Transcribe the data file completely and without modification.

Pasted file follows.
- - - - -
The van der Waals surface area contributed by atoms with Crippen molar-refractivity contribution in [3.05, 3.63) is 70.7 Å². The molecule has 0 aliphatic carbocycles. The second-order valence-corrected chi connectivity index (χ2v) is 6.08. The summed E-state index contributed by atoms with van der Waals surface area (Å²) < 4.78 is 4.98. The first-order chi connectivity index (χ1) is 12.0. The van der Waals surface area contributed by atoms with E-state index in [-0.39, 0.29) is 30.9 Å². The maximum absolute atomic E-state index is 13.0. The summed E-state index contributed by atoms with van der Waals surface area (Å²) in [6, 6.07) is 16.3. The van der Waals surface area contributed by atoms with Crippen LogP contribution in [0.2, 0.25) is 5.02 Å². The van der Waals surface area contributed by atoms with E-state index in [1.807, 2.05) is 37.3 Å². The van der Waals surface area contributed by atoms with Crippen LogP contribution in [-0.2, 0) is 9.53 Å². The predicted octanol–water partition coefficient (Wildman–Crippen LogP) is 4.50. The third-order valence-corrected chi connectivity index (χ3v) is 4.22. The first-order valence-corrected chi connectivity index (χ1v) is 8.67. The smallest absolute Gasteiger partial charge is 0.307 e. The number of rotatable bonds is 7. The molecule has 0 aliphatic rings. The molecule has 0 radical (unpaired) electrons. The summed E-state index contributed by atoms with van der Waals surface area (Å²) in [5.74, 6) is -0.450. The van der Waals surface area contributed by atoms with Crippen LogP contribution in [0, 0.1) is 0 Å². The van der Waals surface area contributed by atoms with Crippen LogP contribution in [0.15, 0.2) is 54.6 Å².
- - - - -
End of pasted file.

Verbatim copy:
The van der Waals surface area contributed by atoms with Crippen molar-refractivity contribution in [3.05, 3.63) is 70.7 Å². The molecule has 0 aliphatic carbocycles. The second-order valence-corrected chi connectivity index (χ2v) is 6.08. The summed E-state index contributed by atoms with van der Waals surface area (Å²) < 4.78 is 4.98. The first-order chi connectivity index (χ1) is 12.0. The van der Waals surface area contributed by atoms with E-state index in [-0.39, 0.29) is 30.9 Å². The maximum absolute atomic E-state index is 13.0. The summed E-state index contributed by atoms with van der Waals surface area (Å²) in [6, 6.07) is 16.3. The van der Waals surface area contributed by atoms with Crippen LogP contribution in [0.2, 0.25) is 5.02 Å². The van der Waals surface area contributed by atoms with E-state index in [1.807, 2.05) is 37.3 Å². The van der Waals surface area contributed by atoms with Crippen LogP contribution in [-0.2, 0) is 9.53 Å². The predicted octanol–water partition coefficient (Wildman–Crippen LogP) is 4.50. The third-order valence-corrected chi connectivity index (χ3v) is 4.22. The first-order valence-corrected chi connectivity index (χ1v) is 8.67. The smallest absolute Gasteiger partial charge is 0.307 e. The number of rotatable bonds is 7. The molecule has 0 aliphatic rings. The molecule has 0 radical (unpaired) electrons. The summed E-state index contributed by atoms with van der Waals surface area (Å²) in [5.74, 6) is -0.450. The van der Waals surface area contributed by atoms with Crippen LogP contribution in [0, 0.1) is 0 Å². The van der Waals surface area contributed by atoms with Crippen LogP contribution in [0.15, 0.2) is 54.6 Å².